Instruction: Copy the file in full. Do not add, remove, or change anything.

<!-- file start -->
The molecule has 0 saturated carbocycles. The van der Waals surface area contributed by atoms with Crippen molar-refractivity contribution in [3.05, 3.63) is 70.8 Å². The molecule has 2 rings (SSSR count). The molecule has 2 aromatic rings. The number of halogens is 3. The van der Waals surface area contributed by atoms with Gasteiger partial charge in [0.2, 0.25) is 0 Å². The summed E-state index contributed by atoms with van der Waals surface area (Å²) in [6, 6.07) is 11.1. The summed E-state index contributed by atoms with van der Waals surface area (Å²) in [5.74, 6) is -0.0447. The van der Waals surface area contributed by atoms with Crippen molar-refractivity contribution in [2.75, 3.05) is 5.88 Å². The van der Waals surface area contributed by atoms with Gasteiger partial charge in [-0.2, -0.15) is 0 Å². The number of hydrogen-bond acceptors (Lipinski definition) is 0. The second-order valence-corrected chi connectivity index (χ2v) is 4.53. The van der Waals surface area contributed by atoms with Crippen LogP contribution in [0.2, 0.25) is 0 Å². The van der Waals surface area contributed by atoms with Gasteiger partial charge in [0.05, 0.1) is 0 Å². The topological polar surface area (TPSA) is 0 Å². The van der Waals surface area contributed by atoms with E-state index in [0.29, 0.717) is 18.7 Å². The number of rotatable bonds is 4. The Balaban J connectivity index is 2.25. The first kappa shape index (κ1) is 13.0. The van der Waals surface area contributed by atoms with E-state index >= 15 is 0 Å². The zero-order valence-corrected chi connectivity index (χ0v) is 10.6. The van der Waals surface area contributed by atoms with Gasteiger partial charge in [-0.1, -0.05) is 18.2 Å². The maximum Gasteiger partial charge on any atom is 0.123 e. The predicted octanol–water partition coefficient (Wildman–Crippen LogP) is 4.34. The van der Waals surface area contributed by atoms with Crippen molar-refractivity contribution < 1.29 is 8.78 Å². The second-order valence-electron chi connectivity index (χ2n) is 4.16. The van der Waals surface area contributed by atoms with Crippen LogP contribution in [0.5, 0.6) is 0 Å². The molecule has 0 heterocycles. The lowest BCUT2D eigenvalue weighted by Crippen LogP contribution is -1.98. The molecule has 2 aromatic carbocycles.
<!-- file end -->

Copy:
The molecule has 0 saturated carbocycles. The van der Waals surface area contributed by atoms with Crippen molar-refractivity contribution in [3.05, 3.63) is 70.8 Å². The molecule has 2 rings (SSSR count). The molecule has 2 aromatic rings. The number of halogens is 3. The van der Waals surface area contributed by atoms with Gasteiger partial charge in [0.2, 0.25) is 0 Å². The summed E-state index contributed by atoms with van der Waals surface area (Å²) in [6, 6.07) is 11.1. The summed E-state index contributed by atoms with van der Waals surface area (Å²) in [5.74, 6) is -0.0447. The van der Waals surface area contributed by atoms with Crippen molar-refractivity contribution in [2.75, 3.05) is 5.88 Å². The van der Waals surface area contributed by atoms with Gasteiger partial charge in [-0.2, -0.15) is 0 Å². The number of hydrogen-bond acceptors (Lipinski definition) is 0. The second-order valence-corrected chi connectivity index (χ2v) is 4.53. The van der Waals surface area contributed by atoms with Crippen LogP contribution in [0.2, 0.25) is 0 Å². The van der Waals surface area contributed by atoms with Gasteiger partial charge in [0.05, 0.1) is 0 Å². The topological polar surface area (TPSA) is 0 Å². The van der Waals surface area contributed by atoms with E-state index in [0.29, 0.717) is 18.7 Å². The number of rotatable bonds is 4. The Balaban J connectivity index is 2.25. The first kappa shape index (κ1) is 13.0. The van der Waals surface area contributed by atoms with E-state index >= 15 is 0 Å². The zero-order valence-corrected chi connectivity index (χ0v) is 10.6. The van der Waals surface area contributed by atoms with Gasteiger partial charge in [-0.1, -0.05) is 18.2 Å². The maximum Gasteiger partial charge on any atom is 0.123 e. The predicted octanol–water partition coefficient (Wildman–Crippen LogP) is 4.34. The van der Waals surface area contributed by atoms with Crippen molar-refractivity contribution < 1.29 is 8.78 Å². The second-order valence-electron chi connectivity index (χ2n) is 4.16. The van der Waals surface area contributed by atoms with Crippen LogP contribution in [0.5, 0.6) is 0 Å². The molecule has 0 heterocycles. The lowest BCUT2D eigenvalue weighted by Crippen LogP contribution is -1.98. The molecule has 2 aromatic carbocycles.